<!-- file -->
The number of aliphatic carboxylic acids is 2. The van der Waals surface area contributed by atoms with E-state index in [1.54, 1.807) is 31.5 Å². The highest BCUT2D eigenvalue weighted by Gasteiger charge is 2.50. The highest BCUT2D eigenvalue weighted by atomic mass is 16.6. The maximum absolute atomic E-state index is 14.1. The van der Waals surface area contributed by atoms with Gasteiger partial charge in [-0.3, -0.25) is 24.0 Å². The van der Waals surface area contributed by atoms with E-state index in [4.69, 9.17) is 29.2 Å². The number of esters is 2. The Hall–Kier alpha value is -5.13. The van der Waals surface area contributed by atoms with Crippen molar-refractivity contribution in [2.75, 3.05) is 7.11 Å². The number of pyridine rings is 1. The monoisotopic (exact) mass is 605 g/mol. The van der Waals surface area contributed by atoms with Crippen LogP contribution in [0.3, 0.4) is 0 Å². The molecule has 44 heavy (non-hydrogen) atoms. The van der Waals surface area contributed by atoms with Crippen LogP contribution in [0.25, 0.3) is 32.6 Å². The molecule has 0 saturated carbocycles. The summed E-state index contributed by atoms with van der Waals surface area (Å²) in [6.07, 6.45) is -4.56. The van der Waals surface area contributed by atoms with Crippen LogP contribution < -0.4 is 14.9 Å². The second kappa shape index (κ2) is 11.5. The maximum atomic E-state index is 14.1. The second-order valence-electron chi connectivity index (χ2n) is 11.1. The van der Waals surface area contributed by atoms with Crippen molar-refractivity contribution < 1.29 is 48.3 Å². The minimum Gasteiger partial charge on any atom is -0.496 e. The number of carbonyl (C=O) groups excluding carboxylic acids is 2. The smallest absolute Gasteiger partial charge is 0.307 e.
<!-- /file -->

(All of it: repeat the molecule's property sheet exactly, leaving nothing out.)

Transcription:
The number of aliphatic carboxylic acids is 2. The van der Waals surface area contributed by atoms with E-state index in [1.54, 1.807) is 31.5 Å². The highest BCUT2D eigenvalue weighted by Gasteiger charge is 2.50. The highest BCUT2D eigenvalue weighted by atomic mass is 16.6. The maximum absolute atomic E-state index is 14.1. The van der Waals surface area contributed by atoms with Gasteiger partial charge in [-0.3, -0.25) is 24.0 Å². The van der Waals surface area contributed by atoms with E-state index in [4.69, 9.17) is 29.2 Å². The number of esters is 2. The Hall–Kier alpha value is -5.13. The van der Waals surface area contributed by atoms with Crippen molar-refractivity contribution in [2.75, 3.05) is 7.11 Å². The number of pyridine rings is 1. The monoisotopic (exact) mass is 605 g/mol. The van der Waals surface area contributed by atoms with Crippen LogP contribution in [0.3, 0.4) is 0 Å². The molecule has 44 heavy (non-hydrogen) atoms. The van der Waals surface area contributed by atoms with Crippen LogP contribution in [0.25, 0.3) is 32.6 Å². The molecule has 0 saturated carbocycles. The summed E-state index contributed by atoms with van der Waals surface area (Å²) in [6.07, 6.45) is -4.56. The van der Waals surface area contributed by atoms with Crippen LogP contribution < -0.4 is 14.9 Å². The second kappa shape index (κ2) is 11.5. The maximum atomic E-state index is 14.1. The second-order valence-electron chi connectivity index (χ2n) is 11.1. The van der Waals surface area contributed by atoms with Crippen molar-refractivity contribution < 1.29 is 48.3 Å². The minimum Gasteiger partial charge on any atom is -0.496 e. The number of carbonyl (C=O) groups excluding carboxylic acids is 2. The smallest absolute Gasteiger partial charge is 0.307 e.